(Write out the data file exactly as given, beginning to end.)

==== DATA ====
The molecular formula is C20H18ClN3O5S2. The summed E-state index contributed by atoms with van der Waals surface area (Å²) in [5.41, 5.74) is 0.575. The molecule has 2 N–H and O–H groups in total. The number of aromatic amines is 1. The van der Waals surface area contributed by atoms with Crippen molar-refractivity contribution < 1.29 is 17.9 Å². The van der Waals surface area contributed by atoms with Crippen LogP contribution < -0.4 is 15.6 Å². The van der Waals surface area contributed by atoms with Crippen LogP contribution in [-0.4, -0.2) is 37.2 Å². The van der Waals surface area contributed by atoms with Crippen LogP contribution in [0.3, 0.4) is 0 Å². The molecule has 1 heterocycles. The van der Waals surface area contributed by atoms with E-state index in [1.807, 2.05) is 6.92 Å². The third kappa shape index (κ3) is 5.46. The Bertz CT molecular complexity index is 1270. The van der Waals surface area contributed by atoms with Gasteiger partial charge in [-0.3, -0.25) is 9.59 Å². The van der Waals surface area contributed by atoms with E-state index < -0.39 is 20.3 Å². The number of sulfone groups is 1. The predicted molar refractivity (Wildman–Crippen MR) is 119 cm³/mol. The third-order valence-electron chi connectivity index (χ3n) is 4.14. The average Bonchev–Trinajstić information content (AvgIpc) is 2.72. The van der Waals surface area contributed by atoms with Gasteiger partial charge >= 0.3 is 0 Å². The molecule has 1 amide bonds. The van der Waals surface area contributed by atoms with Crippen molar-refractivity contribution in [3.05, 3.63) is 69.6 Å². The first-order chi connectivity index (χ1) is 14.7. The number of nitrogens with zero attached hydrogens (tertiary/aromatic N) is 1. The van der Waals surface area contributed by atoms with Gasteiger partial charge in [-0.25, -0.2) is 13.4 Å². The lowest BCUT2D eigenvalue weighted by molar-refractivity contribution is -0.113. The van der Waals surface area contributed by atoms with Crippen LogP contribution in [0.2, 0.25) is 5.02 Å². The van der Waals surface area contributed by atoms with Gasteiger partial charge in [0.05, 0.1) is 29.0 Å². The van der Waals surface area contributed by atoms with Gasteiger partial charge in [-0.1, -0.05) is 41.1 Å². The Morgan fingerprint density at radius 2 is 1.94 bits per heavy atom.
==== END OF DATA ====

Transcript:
The molecular formula is C20H18ClN3O5S2. The summed E-state index contributed by atoms with van der Waals surface area (Å²) in [5.41, 5.74) is 0.575. The molecule has 2 N–H and O–H groups in total. The number of aromatic amines is 1. The van der Waals surface area contributed by atoms with Crippen molar-refractivity contribution < 1.29 is 17.9 Å². The van der Waals surface area contributed by atoms with Crippen LogP contribution < -0.4 is 15.6 Å². The van der Waals surface area contributed by atoms with Crippen LogP contribution in [-0.4, -0.2) is 37.2 Å². The van der Waals surface area contributed by atoms with Crippen LogP contribution in [0.3, 0.4) is 0 Å². The molecule has 1 heterocycles. The van der Waals surface area contributed by atoms with E-state index in [1.807, 2.05) is 6.92 Å². The third kappa shape index (κ3) is 5.46. The Bertz CT molecular complexity index is 1270. The van der Waals surface area contributed by atoms with Gasteiger partial charge in [-0.3, -0.25) is 9.59 Å². The van der Waals surface area contributed by atoms with E-state index < -0.39 is 20.3 Å². The number of sulfone groups is 1. The predicted molar refractivity (Wildman–Crippen MR) is 119 cm³/mol. The third-order valence-electron chi connectivity index (χ3n) is 4.14. The average Bonchev–Trinajstić information content (AvgIpc) is 2.72. The van der Waals surface area contributed by atoms with Gasteiger partial charge >= 0.3 is 0 Å². The molecule has 1 amide bonds. The van der Waals surface area contributed by atoms with Crippen molar-refractivity contribution in [3.05, 3.63) is 69.6 Å². The first-order chi connectivity index (χ1) is 14.7. The number of nitrogens with zero attached hydrogens (tertiary/aromatic N) is 1. The van der Waals surface area contributed by atoms with Gasteiger partial charge in [-0.25, -0.2) is 13.4 Å². The lowest BCUT2D eigenvalue weighted by molar-refractivity contribution is -0.113. The van der Waals surface area contributed by atoms with Crippen LogP contribution in [0.2, 0.25) is 5.02 Å². The van der Waals surface area contributed by atoms with Gasteiger partial charge in [0.05, 0.1) is 29.0 Å². The van der Waals surface area contributed by atoms with Gasteiger partial charge in [-0.1, -0.05) is 41.1 Å². The Morgan fingerprint density at radius 2 is 1.94 bits per heavy atom.